In 2009 J.J. Abrams did the seemingly impossible and resuscitated the Star Trek franchise, bringing it back from the brink of irrelevancy, turning a decidedly DTV series of movies in to something very cinematic. Abrams’ Star Trek was little short of a revelation, with his interpretation a creative spin on the well-worn adventures of Captain James Tiberius Kirk, Spock the Vulcan and the rest of the crew of the U.S.S. Enterprise. Erring closer to the space opera spirit of that other ‘Star’ franchise, George Lucas’ Star Wars Saga, Abrams, alongside writers Roberto Orci and Alex Kurtzman reinvented Star Trek for a new generation.
Four years have passed since Abrams’ maiden voyage, with the neatly subversive universe set up in that film posing a tantalising prospect for future instalments. The resulting movie is something of a mixed bag, but an intriguing one nonetheless.
As is seemingly an unwritten rule of Hollywood in the 21st Century, Abrams ramps up the dark for the appropriately titled Star Trek Into Darkness. War looms in Abrams vision of what is traditionally something of a science fiction utopia, while a terrorist is on the loose, wreaking havoc around the galaxy. It is this intergalactic terrorist whom much of the first act of Star Trek Into Darkness revolves around, with Abrams weaving the plight of Benedict Cumberbatch’s John Harrison in to the mythos already established in the previous film. Harrison is a compelling figure, and a worthy adversary for the film’s protagonists, although he’s somewhat lost in the fray once the full scope of the plot unravels. For the first hour of the film though a dynamic treaty is presented, which sees Hollywood filmmaking clash with contemporary issues.
In a similar way to the manner in which Gene Roddenberry’s original television show reflected the current events of the time, and acted as an indirect commentary on things such as the civil rights movement, so too does Abrams’ film look to the war on terror, the hunt for Bin Laden, and the power of the militaristic. As the first blockbuster of the Obama administration Abrams Star Trek channeled notions of hope and expectation, and Star Trek Into Darkness follows suit; we’re now ready to look back on, and examine our own responsibilities. Are the needs of the few worth sacrificing for those of the many? Does any one man have the right to play God? Such questions are recurring staples of the Star Trek tradition, and are reintroduced in to the series here once again. It might be argued that the thoughtful is present in-lieu of the lighter tone of the first Abrams Star Trek, but a solid balance between set piece and observational remains, and a self-reflectiveness on this very point makes it’s way in to the plot of the film itself.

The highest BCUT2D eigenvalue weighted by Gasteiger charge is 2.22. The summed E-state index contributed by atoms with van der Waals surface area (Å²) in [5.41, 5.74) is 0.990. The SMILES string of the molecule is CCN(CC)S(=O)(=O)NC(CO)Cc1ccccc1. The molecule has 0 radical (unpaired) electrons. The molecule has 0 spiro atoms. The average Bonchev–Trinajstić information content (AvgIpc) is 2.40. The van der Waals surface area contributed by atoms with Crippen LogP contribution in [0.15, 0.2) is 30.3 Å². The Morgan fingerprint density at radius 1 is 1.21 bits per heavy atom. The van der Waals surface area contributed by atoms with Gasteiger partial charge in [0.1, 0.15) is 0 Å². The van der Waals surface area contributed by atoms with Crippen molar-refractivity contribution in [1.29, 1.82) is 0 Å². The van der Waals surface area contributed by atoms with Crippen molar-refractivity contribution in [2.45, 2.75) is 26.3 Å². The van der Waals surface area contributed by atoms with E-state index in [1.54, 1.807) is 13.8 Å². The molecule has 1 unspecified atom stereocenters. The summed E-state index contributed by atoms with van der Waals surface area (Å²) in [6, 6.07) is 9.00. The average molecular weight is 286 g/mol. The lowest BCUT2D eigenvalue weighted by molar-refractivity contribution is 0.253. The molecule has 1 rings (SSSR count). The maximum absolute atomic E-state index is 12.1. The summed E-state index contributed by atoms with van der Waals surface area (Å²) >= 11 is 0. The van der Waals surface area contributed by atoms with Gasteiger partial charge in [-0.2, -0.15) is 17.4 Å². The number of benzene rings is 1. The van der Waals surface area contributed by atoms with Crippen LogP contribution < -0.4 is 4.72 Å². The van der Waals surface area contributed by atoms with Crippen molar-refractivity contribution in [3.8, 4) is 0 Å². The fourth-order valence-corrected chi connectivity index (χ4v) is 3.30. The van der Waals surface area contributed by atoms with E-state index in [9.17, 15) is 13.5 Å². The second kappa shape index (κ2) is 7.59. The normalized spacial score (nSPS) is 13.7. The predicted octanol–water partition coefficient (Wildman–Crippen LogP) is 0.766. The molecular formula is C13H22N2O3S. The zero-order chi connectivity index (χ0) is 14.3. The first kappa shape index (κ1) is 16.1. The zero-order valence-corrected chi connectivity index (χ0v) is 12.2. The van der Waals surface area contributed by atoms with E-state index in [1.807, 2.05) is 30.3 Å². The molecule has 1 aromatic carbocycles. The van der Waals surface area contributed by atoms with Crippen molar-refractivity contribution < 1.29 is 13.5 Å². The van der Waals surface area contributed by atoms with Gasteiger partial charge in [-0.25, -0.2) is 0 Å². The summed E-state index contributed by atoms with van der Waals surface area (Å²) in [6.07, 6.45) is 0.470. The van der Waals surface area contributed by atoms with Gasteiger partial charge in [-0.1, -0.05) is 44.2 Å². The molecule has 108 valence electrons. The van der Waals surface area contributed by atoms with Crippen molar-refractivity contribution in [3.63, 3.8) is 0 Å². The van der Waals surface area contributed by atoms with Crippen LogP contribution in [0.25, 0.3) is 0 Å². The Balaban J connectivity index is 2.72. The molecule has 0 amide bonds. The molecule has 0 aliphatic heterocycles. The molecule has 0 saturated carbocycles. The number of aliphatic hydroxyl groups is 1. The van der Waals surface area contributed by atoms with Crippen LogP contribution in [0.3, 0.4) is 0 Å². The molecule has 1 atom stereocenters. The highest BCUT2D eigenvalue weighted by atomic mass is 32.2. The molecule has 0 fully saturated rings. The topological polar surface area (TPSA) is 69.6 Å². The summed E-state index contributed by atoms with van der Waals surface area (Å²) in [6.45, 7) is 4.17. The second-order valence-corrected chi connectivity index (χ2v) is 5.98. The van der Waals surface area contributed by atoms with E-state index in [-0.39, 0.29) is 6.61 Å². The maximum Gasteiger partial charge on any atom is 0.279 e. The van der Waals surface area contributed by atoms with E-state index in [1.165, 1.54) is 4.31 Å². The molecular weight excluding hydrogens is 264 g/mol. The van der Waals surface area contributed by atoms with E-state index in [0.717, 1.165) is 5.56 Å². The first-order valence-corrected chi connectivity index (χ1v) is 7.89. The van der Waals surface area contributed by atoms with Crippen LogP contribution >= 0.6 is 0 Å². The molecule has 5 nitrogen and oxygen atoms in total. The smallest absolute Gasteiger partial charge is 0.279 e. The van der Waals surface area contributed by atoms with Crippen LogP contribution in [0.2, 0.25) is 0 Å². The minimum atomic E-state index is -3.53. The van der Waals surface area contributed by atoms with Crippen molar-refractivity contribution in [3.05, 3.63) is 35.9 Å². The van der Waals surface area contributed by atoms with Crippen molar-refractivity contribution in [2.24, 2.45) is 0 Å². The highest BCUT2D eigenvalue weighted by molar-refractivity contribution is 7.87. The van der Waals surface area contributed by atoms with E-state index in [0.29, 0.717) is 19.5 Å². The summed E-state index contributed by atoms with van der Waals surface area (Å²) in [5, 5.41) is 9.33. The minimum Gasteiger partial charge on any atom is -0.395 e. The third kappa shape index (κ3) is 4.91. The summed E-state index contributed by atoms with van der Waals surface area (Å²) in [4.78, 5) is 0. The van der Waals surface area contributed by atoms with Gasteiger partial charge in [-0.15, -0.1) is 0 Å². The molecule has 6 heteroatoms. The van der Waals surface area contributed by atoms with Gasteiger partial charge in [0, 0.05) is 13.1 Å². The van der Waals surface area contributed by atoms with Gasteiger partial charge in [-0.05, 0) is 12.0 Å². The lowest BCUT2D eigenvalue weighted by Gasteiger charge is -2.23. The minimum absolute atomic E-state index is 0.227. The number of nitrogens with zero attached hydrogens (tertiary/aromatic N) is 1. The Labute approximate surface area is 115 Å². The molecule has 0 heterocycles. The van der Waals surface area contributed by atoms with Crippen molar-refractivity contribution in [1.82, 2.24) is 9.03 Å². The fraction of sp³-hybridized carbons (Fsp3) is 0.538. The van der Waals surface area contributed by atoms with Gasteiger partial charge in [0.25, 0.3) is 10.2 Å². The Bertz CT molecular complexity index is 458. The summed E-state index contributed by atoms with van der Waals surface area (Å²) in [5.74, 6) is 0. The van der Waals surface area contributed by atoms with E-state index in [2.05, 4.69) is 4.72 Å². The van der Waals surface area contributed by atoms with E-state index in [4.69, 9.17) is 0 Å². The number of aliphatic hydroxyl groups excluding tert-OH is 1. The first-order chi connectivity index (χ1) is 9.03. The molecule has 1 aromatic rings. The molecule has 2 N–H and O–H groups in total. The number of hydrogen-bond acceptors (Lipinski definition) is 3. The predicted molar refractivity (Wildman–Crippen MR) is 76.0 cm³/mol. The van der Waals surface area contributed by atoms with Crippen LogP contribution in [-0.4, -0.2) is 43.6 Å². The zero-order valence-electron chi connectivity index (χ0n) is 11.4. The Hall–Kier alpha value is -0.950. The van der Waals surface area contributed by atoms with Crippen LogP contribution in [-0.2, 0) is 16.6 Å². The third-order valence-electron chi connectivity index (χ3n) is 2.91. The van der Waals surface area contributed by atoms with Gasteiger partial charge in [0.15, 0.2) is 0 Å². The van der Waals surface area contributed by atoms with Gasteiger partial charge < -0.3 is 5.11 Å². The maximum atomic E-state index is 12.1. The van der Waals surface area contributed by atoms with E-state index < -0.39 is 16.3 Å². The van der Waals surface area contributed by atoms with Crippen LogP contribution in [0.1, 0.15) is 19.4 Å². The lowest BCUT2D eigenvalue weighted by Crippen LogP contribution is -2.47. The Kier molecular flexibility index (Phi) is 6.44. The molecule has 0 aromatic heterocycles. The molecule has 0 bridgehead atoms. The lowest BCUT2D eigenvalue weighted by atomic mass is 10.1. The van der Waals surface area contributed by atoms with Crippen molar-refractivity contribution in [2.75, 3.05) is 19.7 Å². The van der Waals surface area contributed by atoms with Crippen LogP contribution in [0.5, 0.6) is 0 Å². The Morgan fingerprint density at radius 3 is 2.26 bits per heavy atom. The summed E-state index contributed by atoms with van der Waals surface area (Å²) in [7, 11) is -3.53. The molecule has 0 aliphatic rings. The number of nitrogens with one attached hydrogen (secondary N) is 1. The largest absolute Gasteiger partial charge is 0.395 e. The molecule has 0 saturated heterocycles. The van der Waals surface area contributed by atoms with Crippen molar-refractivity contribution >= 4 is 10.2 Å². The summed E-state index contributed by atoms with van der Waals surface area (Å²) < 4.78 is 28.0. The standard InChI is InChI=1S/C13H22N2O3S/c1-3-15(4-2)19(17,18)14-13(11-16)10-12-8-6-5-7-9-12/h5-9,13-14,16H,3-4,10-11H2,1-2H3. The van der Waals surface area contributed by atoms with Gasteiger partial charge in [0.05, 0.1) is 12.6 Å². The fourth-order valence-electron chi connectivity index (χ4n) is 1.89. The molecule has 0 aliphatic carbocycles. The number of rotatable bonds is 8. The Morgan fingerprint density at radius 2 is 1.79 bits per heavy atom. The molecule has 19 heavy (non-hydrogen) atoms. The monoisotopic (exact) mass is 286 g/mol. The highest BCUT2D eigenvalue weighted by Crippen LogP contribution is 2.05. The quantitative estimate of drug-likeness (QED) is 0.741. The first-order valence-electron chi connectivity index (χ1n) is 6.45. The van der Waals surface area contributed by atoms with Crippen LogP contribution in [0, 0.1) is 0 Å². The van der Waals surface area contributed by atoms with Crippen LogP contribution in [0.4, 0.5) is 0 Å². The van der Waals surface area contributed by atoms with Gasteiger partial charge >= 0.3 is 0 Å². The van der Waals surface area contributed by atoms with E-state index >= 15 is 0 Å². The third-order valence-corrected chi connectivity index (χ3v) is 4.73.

The question of what a 21st Century Star Trek is, and the place it holds within popular culture is addressed directly; is the Star Trek series any longer the exploratory meditation on the human spirit that Roddenberry strove for his television serial to be, or is it just another typical blockbuster film franchise? Numerous characters refer to how their actions (that we have seen play out on screen) directly contradict the anti-militaristic intentions of the Federation, and while the film itself is a fractured, confused affair when it comes to understanding itself, ultimately a resolution of sorts is reached.
It’s these moderately weighty ideas that place Abrams Star Trek Into Darkness in a curious place, and draws comparisons to other recent big-questions-in-blockbuster-clothing types such as Prometheus and Oblivion, the former of which was scripted by Abrams’ regular cohort (and co-penman on Star Trek Into Darkness) Damon Lindelof. A tremendous sense of world-building sits front and center, with Abrams’ Earth of the 23rd Century a futurist vision to envy. Impressive cinematography and a memorable score envelop said vision, while solid performances play out on the well constructed canvas. The chemistry of the core group of protagonists that was so heavily lauded in the first film remains effective, with Chris Pine’s Kirk, Zachary Quinto’s Spock and Karl Urban’s Bones McCoy the equal of their first generation counterparts, while the solid supporting cast back them up ably. Concerns of mimicry be damned. Abrams does have a tendency to overemphasise a scenario though, occasionally veering very closely to the melodramatic, while pacing is an issue. The film’s greatest problem comes with it’s keenness to lower itself to the level of fan-service. One moment in particularly threatens to derail the whole thing, and leaves one daydreaming of an Abrams brave enough to avoid such cheap stunts. His vision is exciting and fresh enough to stand on it’s own, and deserves to be given the opportunity to do so.